Panel discusses minorities in voting
By: Sophia Bates, Assistant News Editor
Photo by Sophia Bates
The Department of Civic Engagement and Social Responsibility hosted a panel about the importance of minority voters Feb 19.
The panel hosted Baltimore County Councilman Julian Jones, Madison Green from March For Our Lives Maryland, Students Learn Students Vote Coalition Partnerships Manager Kathryn Quintin and Vote Everywhere Ambassador for the Andrew Goodman Foundation Sophie Bertrand.
The panel was set to be focused on “meaningful conversations about the importance and impact of the minority vote, in the upcoming elections and beyond,” according to the event page.
But there was some back-and-forth between Jones and Green after Jones shared comments regarding how politicians look at those who vote versus those who do not.
“If I’m walking down the street and I want to hear some concerns from someone, am I going to talk to someone who may vote, think about voting, if they feel like voting or am I going to talk to the person that I know is going to vote,” Jones said. “And then I know that I have to satisfy that person to get that person to vote for me the next time. And the people that don’t vote, often times their voice is not heard because they don’t vote.”
Jones added that people should vote because it is their civic responsibility.
“You should vote because somebody has to divvy up your tax dollars,” Jones said. “You put it all in the pot, somebody has to do something with it. Either you are going to participate, or you are not. If you don’t, you get what you get.”
Green shared her disagreement with Jones about why people do not vote.
“I think it’s really harmful to say that if you don’t vote it’s because you don’t care,” Green said. “Because you are really ignoring the generational oppression that people of color have gone through in this country.”
Green added that there have been measures taken to address past oppressions around voting, such as people of color being allowed to vote. But, according to Green, there are many things in place that prevent people of color from voting.
“When we talk about how they are shutting down polling places, primarily where people of color are located, and when we talk about the fact that we still don’t get off for the national election, this harms minority voters,” Green said.
Green added the harm that comes from saying people who don’t vote don’t care, primarily women and people of color.
“When you say that when we don’t vote, we don’t care, that’s really really harmful to systematic oppression that we’ve gone through and we’ve been through,” Green said.
Quintin jumped in to share how the complicated system works against minority voters, such as Asian Americans.
“There are a lot of physical barriers to voting, for my community, the actual ballot is fucking hard to read,” Quintin said. “If English is not your first language, how are they supposed to read this.”
Quintin added that home culture impacts voting.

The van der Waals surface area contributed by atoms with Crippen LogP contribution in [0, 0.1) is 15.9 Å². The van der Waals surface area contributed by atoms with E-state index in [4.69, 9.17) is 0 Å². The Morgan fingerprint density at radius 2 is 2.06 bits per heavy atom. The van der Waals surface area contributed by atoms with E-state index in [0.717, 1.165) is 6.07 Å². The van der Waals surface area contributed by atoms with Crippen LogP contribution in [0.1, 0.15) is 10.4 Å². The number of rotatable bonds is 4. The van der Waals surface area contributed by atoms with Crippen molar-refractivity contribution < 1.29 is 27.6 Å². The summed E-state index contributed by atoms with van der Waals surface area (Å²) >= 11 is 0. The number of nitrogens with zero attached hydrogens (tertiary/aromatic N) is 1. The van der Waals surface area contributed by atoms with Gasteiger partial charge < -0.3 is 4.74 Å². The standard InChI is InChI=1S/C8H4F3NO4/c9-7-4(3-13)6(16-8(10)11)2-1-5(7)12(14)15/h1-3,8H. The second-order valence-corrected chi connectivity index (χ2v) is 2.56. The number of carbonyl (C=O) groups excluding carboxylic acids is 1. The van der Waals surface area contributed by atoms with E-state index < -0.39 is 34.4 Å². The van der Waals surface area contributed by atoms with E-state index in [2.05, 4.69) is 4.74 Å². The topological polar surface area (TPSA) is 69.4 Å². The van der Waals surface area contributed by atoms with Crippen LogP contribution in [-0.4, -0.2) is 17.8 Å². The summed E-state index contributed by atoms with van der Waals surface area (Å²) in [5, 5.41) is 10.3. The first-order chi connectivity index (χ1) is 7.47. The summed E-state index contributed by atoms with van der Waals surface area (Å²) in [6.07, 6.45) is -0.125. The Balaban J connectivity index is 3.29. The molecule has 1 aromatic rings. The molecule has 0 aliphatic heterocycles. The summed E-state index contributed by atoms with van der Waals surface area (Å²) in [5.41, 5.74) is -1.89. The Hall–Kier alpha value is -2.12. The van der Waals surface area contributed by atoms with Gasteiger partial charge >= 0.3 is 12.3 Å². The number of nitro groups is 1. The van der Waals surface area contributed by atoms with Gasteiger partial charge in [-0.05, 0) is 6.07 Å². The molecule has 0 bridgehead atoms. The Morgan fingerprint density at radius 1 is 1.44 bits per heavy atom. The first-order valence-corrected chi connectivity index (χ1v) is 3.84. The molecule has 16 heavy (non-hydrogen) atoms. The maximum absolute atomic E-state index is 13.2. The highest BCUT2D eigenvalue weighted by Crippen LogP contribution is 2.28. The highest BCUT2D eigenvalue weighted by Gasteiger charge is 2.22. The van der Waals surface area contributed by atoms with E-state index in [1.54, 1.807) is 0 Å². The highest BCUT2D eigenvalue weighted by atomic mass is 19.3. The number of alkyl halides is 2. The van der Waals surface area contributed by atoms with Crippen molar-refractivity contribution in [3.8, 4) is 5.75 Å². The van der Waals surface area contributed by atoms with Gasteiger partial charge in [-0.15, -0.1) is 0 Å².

“If your family doesn’t vote, then it’s not something that you care about,” Quintin said. “White people, a lot of their families do vote, especially affluent families. If there is a culture to vote, then they are going to vote because it’s something normal.”
Jones acknowledged the history of the country’s toll on people of color and the limitations to voting, but said that there are many measures in place in Maryland now to encourage voting. He also added that there are non-voters who aren’t voting for reasons other than oppression.
“Many people who don’t vote today, for all sorts of reasons, many of them are not oppression,” Jones said. “Many of them are I don’t know why I should vote and like you [Quintin] said, my parents don’t vote, maybe I don’t vote.”
According to Jones, it’s relatively easy to vote [in Maryland] if you want to vote.
“I think as a politician yourself and as someone who is not a politician but looks to vote for politicians and has certain things to keep in mind when choosing a politician to vote for, it’s really disappointing to hear some of the things you are saying,” Green said. “So when you first started talking as a politician to say if you don’t vote, I just don’t really care about what you have to say. As a politician, you are serving all of the people, no matter what.”
Green also addressed an earlier comment from Jones regarding how some politicians are seeking voters that can get them re-elected.
“Elected officials, many of them, primarily think about getting re-elected,” Jones said. “That’s important. And the people that are going to re-elect you are going to vote. People that vote matter.”
Green responded with how politicians should use their positions of power.
“Your job as a politician is not to get re-elected — your job as a politician is to serve your community,” Green said. “First and foremost that should be your priority, it should not be let me get into this position and think about let me keep this position of power, it should be I’m in this position of power now, how can I use it to do the best that I can to do the best for my community.”
Another topic addressed in the panel was making election day a national holiday, which Bertrand shared her thoughts on.
“Personally I think that it should be a holiday, it’s something that we’ve been working on at Towson for several years now,” Bertrand said. “I think that it’s important that students don’t have to choose between their education and their civic engagement.”
Towards the end of the panel, the panelists shared optimistic thoughts about the future of voting and sophomore Jordan DeVeaux shared opinions on how this outlook is important for voters.
“Positive psychology is much more effective,” DeVeaux said. “You telling me, look at all of these young people that are doing it [voting], rather than saying ‘Oh, you guys really don’t vote.’”